How closely do you work with your suppliers? How far are they integrated into Komatsu’s operations?We do have a very close working relationship with our local suppliers. We invite them to in-house events such as our ‘Techno Olympics’ where we run competitions to find the best fabricator, assembler, etc. And they take part in this. We hold an annual supplier’s day where we set out our production plans for the year based on market predictions and discuss any planned expansion. I probably know most of our local supplier [representatives] by name. Our steel supplier for cut parts visits the plant on a weekly basis to meet with the production managers to ensure there are no problems. We have strong ties with Cummins who provide our engines and we have been working with some of our suppliers for more than 20 years.

Komatsu manufactures many of the components used on the excavators built here, but how many major external suppliers do you have?We have around 50 global suppliers working with us. Previously it had reached 100 suppliers but this was becoming unmanageable so we reduced the number as part of a rationalisation programme after 2007 as the volumes were falling at that point.

How much local content is featured in the machines produced at Birtley?It’s not high, perhaps 20% of the parts are sourced from UK suppliers. Komatsu takes a global view, in that it will locate a supplier for particular components or systems that will supply the global manufacturing network. So much of our parts supply is shipped into the UK via the Port of Tyne, which is a relatively short distance from this plant.

What’s the percentage of automation across the plant?We don’t have any automation in terms of robots in paint or assembly. The shape of the parts makes it very difficult to use this type of automation and it would require a high level of investment. With regard to welding, we are increasing automation here and the two new global Komatsu robots we recently installed now perform about 95% of the welding operations on the track frames. We have older robots for welding the booms and these cover 80% of the welding in this section. This is an on-going investment programme and next year we want to install a new global robot for welding on the high-reach excavators. This is a completely manual operation at present and adding automation will improve productivity in this section.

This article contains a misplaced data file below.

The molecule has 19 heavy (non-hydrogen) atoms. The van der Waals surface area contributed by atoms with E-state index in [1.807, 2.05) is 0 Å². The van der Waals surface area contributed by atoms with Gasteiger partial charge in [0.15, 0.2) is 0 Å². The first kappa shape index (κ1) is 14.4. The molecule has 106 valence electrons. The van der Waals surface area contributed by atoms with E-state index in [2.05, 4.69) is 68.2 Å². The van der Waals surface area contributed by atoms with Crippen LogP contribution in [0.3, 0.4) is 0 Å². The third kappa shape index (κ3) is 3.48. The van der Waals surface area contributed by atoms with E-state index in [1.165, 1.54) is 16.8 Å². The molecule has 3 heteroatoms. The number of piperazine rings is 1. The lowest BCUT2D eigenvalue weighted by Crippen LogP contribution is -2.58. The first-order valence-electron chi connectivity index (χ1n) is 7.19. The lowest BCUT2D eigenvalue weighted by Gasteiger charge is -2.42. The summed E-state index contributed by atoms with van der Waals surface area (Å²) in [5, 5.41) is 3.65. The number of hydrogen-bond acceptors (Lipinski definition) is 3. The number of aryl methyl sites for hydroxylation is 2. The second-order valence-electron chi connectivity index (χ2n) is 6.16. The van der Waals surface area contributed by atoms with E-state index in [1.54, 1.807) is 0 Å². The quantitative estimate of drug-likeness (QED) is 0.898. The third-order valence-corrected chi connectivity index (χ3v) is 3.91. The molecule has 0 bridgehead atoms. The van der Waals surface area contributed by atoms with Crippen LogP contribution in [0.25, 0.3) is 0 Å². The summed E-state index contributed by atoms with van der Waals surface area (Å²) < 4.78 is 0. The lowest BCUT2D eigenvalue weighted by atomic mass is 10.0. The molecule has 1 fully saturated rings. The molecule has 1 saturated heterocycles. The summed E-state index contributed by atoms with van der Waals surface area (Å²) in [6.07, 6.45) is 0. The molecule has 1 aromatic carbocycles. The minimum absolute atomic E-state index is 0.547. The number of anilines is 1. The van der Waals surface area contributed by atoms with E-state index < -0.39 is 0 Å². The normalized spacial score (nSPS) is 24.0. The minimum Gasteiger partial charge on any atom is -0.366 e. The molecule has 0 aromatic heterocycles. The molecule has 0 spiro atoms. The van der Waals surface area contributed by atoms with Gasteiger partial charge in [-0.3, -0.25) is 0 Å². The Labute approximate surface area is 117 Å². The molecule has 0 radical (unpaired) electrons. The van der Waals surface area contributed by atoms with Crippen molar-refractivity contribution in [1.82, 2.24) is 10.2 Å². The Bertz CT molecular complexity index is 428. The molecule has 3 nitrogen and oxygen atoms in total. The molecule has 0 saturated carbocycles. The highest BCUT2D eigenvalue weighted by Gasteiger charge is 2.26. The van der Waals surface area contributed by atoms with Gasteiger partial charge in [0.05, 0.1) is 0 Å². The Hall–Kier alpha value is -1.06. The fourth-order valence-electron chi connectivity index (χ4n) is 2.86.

You already produce a wide range of machines but are there any plans to add new models?The hybrid machine is the most recent addition and we will be bringing in the new ‘intelligent’ LCi machines. Our main production line can handle any variant between a PC210 to a PC490. The larger machines [PC700 and PC800] are much lower volume and produced on a separate line that is essentially a static assembly operation.

During fabrication each completed stage is marked by stamp During fabrication each completed stage is marked by stamp

The LCi machines must feature a lot of extra electronic content. Has this had any impact on the assembly process?Most of the sensors are already built into the [hydraulic] cylinders, but there is a lot of ‘off-line’ work in terms of setting up and calibrating the sensors. The level of technology in these machines has increased significantly and the assembly operators have had to undergo a lot of additional training in electronics and computer systems. We have seen this need across a number of areas, such as design, quality and field support. It’s a different requirement for the mechanical engineers, much more a move towards electrical engineering. It is a challenge but we have been training with experts from Japan, who are working here for two to three weeks at a time, training staff and sharing expertise and experience. The aim is to create a team of [electronic] experts here at Bartley. This is the direction the machine development is taking, with even the high-reach models featuring a very sophisticated load-sensing system that allows the operator to work at the maximum reach, and this takes a lot work to calibrate the system. We are also adding a new 360° camera system to the hybrid machine initially, and the set up of the cameras is quite challenging.